-2 Samuel 12:10

The situation in which Robert Baratheon finds himself has some similarities to the consequences that follow David’s sin.

Joffrey

In his son, Prince Joffrey (Jack Gleeson), we have a sort of Absalom-like figure whose spirit of treason and rebellion threatens to undermine his father’s authority.

Jaime-Cersei-jaime-lannister-23339624-1226-816Also, Robert misses an incestuous relationship going on more or less right under his nose.  His Queen, Cersei (Lena Headey) — formerly of House Lannister — is having an affair with her twin brother, Jaime (Nikolaj Coster-Waldau).  Broadly speaking, this bears some similarity to an incident that occurs between two of King David’s children (David’s son, Amnon, rapes his daughter, Tamar).

Whatever similarities and differences there are, I think we can say this: The smugness and laxity that characterize the reigns of both King Robert and King David lead to and reinforce a sort of powerlessness on their parts.  Ultimately, this powerlessness leads to ruin (although there is redemption in David’s case).

Though this particular “flavor” of bad leadership differs from the raw and driven lust for power and domination that one sees in a Hitler or a Stalin, both derive from the same thing: The ego.

Robert Baratheon 2

A sad and telling aspect of King Robert’s brand of egotism is his paranoia with regard to any perceived threat to the security of his throne, which comes across most clearly in his fanatical obsession with finding and killing Daenerys Targaryen (Emilia Clarke).  Daenerys, by the way, is the exiled daughter of the former High King, from whom Robert won the crown by conquest.  When his loyal friend, Eddard Stark (Sean Bean), tries to talk sense to him, he writes him off as a traitor.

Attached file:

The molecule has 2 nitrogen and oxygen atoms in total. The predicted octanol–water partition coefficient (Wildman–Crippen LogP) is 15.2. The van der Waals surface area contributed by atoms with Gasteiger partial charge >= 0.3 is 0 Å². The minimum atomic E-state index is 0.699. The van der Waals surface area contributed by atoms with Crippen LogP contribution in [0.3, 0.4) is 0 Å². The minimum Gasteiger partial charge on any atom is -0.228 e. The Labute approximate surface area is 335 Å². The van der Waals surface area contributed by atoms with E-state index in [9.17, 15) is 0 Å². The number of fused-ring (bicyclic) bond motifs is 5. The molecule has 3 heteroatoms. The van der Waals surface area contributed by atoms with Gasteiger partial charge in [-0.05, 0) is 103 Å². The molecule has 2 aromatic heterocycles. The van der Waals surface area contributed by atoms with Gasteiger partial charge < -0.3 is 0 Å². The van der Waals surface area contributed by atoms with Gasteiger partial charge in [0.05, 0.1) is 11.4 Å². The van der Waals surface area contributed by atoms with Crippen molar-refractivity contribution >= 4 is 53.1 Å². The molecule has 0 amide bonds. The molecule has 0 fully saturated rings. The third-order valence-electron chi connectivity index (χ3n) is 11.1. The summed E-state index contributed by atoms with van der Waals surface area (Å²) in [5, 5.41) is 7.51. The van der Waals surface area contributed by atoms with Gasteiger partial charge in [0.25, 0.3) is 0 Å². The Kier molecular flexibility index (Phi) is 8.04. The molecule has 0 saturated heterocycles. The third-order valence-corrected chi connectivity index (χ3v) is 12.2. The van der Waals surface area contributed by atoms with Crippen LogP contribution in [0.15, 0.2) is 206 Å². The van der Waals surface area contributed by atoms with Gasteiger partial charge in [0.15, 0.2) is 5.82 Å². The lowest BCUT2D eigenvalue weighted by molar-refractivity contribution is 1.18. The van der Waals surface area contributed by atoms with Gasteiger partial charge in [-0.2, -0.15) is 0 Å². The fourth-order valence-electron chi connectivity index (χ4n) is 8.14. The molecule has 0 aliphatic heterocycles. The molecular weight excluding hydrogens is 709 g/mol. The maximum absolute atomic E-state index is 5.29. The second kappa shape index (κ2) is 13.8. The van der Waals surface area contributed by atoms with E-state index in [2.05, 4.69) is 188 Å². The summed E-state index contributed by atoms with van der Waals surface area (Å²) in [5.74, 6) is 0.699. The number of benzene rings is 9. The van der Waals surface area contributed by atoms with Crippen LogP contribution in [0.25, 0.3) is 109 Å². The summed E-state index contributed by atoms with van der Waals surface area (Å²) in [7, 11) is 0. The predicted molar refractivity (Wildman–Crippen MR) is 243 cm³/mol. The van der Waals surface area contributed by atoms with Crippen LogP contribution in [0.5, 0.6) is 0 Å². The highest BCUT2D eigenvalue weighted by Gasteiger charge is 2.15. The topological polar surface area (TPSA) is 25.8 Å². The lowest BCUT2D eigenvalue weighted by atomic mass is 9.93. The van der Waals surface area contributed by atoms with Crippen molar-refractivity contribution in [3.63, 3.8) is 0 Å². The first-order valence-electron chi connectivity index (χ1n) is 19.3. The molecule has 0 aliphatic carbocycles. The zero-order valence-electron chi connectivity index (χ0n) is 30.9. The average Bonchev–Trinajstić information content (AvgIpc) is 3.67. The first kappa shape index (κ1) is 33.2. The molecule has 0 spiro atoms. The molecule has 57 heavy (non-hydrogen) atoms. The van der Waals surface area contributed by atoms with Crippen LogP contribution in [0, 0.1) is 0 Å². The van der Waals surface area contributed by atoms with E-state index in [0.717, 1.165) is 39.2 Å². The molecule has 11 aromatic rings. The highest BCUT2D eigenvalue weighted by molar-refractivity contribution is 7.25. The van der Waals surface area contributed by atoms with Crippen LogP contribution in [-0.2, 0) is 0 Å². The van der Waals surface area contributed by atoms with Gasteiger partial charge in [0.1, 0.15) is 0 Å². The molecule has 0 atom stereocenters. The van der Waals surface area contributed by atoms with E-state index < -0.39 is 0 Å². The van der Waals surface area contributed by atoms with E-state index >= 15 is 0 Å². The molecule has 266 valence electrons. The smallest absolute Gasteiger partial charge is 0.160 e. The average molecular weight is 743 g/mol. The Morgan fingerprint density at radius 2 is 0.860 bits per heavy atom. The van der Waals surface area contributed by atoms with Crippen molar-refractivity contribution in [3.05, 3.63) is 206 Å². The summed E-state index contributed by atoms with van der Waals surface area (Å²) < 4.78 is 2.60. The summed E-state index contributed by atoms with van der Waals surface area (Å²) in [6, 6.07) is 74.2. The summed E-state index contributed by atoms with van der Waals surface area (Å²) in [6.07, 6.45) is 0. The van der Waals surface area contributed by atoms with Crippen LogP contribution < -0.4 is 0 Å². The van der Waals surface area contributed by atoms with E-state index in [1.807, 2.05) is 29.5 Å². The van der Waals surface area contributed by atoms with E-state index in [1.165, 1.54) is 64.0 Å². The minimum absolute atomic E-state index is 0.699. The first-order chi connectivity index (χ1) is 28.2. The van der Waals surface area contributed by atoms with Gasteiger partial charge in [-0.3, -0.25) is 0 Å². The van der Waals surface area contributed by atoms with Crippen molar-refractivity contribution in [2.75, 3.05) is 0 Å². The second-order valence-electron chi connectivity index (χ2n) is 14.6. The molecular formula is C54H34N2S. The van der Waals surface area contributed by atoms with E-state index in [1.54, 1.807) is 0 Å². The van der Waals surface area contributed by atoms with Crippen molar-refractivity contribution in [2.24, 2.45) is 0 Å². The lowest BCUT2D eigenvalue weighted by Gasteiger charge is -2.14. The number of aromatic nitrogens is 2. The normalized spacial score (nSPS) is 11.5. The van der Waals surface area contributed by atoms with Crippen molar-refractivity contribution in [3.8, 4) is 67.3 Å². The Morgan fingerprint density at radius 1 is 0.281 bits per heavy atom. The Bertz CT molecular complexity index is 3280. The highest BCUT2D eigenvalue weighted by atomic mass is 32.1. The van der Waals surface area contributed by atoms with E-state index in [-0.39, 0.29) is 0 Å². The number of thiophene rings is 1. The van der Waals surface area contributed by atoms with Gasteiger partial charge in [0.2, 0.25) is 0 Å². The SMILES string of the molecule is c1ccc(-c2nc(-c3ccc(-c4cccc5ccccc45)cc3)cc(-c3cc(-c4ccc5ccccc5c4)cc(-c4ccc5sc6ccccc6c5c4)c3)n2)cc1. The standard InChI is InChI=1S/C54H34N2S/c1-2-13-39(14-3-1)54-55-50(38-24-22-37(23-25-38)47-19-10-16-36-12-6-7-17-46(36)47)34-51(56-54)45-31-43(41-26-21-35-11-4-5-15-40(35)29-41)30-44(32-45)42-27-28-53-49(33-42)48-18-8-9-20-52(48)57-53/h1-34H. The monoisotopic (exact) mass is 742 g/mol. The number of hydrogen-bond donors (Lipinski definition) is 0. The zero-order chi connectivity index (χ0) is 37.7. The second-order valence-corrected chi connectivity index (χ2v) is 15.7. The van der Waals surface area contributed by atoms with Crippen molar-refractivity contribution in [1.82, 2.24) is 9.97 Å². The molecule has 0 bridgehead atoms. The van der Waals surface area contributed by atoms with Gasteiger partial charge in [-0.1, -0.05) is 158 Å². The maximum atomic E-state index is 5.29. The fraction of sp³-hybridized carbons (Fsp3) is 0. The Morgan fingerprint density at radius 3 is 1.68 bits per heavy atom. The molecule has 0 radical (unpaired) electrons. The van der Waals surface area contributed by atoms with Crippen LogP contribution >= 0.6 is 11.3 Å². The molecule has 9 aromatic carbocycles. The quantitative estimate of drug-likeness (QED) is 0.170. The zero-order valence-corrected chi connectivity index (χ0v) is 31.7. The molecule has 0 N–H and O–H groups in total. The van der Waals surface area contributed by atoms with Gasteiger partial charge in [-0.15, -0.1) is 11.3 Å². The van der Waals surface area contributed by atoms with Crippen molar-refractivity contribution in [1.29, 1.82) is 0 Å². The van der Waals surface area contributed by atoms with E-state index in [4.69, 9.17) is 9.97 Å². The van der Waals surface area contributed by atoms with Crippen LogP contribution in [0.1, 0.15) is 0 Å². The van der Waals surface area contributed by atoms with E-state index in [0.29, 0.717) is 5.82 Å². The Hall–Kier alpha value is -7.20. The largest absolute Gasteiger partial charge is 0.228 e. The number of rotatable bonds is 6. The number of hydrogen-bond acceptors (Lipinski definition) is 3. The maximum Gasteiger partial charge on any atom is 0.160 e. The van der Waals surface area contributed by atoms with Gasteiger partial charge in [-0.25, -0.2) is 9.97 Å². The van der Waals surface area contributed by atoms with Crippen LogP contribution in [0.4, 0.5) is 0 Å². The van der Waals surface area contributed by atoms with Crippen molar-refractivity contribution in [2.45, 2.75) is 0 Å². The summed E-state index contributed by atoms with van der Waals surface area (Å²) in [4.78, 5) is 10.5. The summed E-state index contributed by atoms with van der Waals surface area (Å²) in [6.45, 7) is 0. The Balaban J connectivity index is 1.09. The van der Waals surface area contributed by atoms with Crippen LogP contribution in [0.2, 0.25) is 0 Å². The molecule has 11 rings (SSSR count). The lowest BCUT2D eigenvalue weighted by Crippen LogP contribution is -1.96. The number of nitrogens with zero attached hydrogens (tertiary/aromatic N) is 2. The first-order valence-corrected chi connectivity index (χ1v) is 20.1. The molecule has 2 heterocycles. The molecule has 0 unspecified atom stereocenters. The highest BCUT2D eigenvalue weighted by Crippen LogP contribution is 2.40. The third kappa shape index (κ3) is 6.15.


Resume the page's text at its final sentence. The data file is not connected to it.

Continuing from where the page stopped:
That’s the ego for you.  The ego would prefer to remain comfortably ensconced in its position of security, comfort, and/or power.  As such, it is hostile to any “outsiders” who might reach out to it, anyone or anything it perceives as a threat to its insulated existence.

For Robert, I think we can say that this insulated existence comes in the form of kingship.  And when this self-obsessed form of egotism is elevated to a high level of authority…well, let’s just say that in Robert’s case it is arguable that this becomes the catalyst for the upheaval that will soon overtake the Seven Kingdoms.

Stay tuned for reflections on more kingly figures from the world of Westeros.

Image of Paolo Veronese’s “Bathsheba at her Bath” from http://www.wikipedia.org.  Remaining images obtained through a Google image search.

Read Full Post »